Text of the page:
New Mexico coach Ray Birmingham felt like a father waiting for his first child to be born. Except the hospital room was jam-packed with other nervous fathers.
Birmingham and the Lobos gathered at Coach's, a restaurant in Albuquerque owned by a UNM alumnus to watch the NCAA tournament selection show on Monday. He said he was optimistic, but nervous.
"It's that anticipation of one way or the other, and what do I do if something goes wrong?" Birmingham said. "We had a big crowd, and the biggest worry I had is, if we don't get in, what do I do with all these people in this restaurant?"
He never had to deal with that worst-case scenario. New Mexico's name flashed on the television screen as a No. 3 seed in the Fullerton regional—the school's first trip to regionals since 1962.
"They got it right, man," said an elated Birmingham.
They sure did. The Division I Baseball Committee took loads of grief in this space and elsewhere each of the last two years, when it made some egregious choices while filling out its field. This year's field has a few small surprises, but no big ones, and not a single omission or inclusion that I would describe as indefensible. By and large, the committee did better this year than it has in years.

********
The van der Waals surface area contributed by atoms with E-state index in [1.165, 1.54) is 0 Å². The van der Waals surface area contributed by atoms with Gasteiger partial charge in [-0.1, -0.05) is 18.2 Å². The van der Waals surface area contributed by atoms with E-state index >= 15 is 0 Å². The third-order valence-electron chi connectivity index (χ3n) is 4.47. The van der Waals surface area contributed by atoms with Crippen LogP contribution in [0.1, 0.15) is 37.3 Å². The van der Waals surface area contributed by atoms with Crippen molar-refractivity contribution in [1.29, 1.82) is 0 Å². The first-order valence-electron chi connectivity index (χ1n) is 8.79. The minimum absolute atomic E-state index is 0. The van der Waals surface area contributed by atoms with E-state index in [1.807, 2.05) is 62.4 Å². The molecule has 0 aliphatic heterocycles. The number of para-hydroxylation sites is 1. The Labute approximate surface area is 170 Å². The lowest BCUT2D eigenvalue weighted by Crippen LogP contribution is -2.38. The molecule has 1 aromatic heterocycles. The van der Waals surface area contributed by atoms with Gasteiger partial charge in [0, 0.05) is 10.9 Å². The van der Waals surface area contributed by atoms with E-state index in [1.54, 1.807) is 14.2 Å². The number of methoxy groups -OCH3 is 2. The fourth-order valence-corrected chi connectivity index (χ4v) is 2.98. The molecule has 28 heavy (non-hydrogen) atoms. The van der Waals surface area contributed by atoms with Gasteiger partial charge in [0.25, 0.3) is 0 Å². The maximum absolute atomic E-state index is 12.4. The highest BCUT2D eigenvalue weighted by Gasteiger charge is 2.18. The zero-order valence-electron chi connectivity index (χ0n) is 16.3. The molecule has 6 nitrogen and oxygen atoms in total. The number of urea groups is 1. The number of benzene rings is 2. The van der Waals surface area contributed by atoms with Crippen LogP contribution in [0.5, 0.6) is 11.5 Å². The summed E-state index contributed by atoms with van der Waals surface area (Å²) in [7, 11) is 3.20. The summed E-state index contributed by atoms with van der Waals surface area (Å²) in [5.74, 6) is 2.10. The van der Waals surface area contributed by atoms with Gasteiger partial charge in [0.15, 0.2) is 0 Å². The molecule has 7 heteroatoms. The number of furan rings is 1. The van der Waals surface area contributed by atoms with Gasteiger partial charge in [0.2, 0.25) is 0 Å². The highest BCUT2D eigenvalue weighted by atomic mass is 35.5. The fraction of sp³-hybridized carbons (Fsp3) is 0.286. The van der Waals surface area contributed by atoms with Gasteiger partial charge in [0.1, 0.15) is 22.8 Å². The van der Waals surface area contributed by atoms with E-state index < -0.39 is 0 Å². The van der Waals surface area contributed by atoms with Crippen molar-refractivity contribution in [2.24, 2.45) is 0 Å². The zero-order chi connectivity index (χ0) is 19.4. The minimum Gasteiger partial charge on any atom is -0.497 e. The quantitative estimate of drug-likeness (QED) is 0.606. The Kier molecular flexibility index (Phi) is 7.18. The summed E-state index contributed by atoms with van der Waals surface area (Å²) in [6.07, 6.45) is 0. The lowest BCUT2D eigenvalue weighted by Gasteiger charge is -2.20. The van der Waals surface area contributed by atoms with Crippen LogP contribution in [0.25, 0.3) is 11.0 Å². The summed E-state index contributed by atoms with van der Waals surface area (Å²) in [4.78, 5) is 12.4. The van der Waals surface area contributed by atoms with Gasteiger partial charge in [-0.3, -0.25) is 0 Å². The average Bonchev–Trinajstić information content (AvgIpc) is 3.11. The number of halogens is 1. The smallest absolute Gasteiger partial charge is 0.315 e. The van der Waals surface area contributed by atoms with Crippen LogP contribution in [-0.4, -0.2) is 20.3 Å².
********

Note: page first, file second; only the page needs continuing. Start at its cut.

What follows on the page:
New Mexico and California were the final two teams in the field in our last projection Sunday night, and both those teams got in—though it appears the Golden Bears weren't even on the bubble, because they landed a surprising No. 2 seed. But that was one of the biggest eyebrow-raisers in this field, and that's a good thing.
Tim Weiser, chair of the committee, said the overall strength of the Pacific-10 conference was a major reason the Golden Bears earned that No. 2 seed in the Normal Regional. The Pac-10 is the No. 1-rated conference in the Ratings Percentage Index, according to WarrenNolan.com, and it was rewarded for its banner season by sending a record eight teams to regionals—three more than it has ever sent before.